FRAN: So I did actually point out to Jago the assumption he made that someone needed to be looked after because they're prone to seizures. We talked a little bit about the different types of seizures and how much support and adaptation some people might need, and how little some other people might need. Once we talked about that, he understood much more the idea of individual risk assessment, depending on the type of epilepsy and how it presents.
Nikki already had a really good idea of this, in fact. She talked a lot about working with the individual and also with the providers of the sport that she works with.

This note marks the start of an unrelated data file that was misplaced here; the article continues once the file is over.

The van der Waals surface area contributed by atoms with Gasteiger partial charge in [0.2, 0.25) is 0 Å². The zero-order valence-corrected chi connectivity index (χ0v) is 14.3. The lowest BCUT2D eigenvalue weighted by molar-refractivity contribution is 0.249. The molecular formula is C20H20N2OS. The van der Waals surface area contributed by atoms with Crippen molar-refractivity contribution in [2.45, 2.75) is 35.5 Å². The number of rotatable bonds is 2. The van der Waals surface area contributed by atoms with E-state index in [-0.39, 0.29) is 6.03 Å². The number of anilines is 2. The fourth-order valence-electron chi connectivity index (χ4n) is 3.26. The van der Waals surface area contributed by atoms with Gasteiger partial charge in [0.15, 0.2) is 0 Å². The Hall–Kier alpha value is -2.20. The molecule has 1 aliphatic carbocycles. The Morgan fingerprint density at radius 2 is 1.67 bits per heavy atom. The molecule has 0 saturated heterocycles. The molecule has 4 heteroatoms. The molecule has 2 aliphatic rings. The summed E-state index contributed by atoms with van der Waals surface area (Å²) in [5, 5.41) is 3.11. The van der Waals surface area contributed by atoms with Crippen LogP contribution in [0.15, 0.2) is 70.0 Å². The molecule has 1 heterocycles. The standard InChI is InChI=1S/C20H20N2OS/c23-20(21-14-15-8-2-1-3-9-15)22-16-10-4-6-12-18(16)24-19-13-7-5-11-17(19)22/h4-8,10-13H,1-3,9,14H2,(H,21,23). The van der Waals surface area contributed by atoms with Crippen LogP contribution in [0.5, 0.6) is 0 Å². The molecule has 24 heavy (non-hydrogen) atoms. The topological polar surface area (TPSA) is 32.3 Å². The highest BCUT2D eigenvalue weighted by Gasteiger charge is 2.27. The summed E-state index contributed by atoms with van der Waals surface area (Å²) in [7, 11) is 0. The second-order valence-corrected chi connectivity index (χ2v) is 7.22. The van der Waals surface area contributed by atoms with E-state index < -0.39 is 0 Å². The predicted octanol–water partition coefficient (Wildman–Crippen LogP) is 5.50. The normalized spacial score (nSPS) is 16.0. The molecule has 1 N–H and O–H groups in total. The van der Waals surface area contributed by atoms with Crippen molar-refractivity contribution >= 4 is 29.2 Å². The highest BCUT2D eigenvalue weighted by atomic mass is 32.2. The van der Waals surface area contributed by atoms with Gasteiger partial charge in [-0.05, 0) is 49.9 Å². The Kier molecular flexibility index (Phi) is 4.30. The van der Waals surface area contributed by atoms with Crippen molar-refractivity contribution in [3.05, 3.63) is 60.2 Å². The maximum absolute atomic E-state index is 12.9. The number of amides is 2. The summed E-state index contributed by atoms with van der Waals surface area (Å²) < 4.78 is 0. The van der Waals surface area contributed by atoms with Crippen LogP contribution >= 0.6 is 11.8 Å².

NICKI: So for me, I guess it would be very much a conversation with the provider that I'm partnering with. They're the ones who would have the risk of assessment for the physical aspects of it. And I think it would really be a discussion around, you know, what their procedures are in place. They have the lifeguards and the surfers-- so for surfing, they provide the surfing instructors who would be trained on it. Yeah, I think I'm imagining that every situation is probably different. That actually like, you said, people can have a condition that actually, for some of them, is more present than for others and I suppose it would just have to be-- And because my groups are quite small, I think it's a very open conversation with the individual as well, about where they feel that their limits are and what their situation is. And I just try to take all of that into account. But I'm very conscious of not automatically, I guess, saying that you have to be in a-- you know, there is a certain level that you need to be, to meet-- to be able to take part in the activities because I'm really conscious about this and making what I do as open and available to everybody who wants to take part.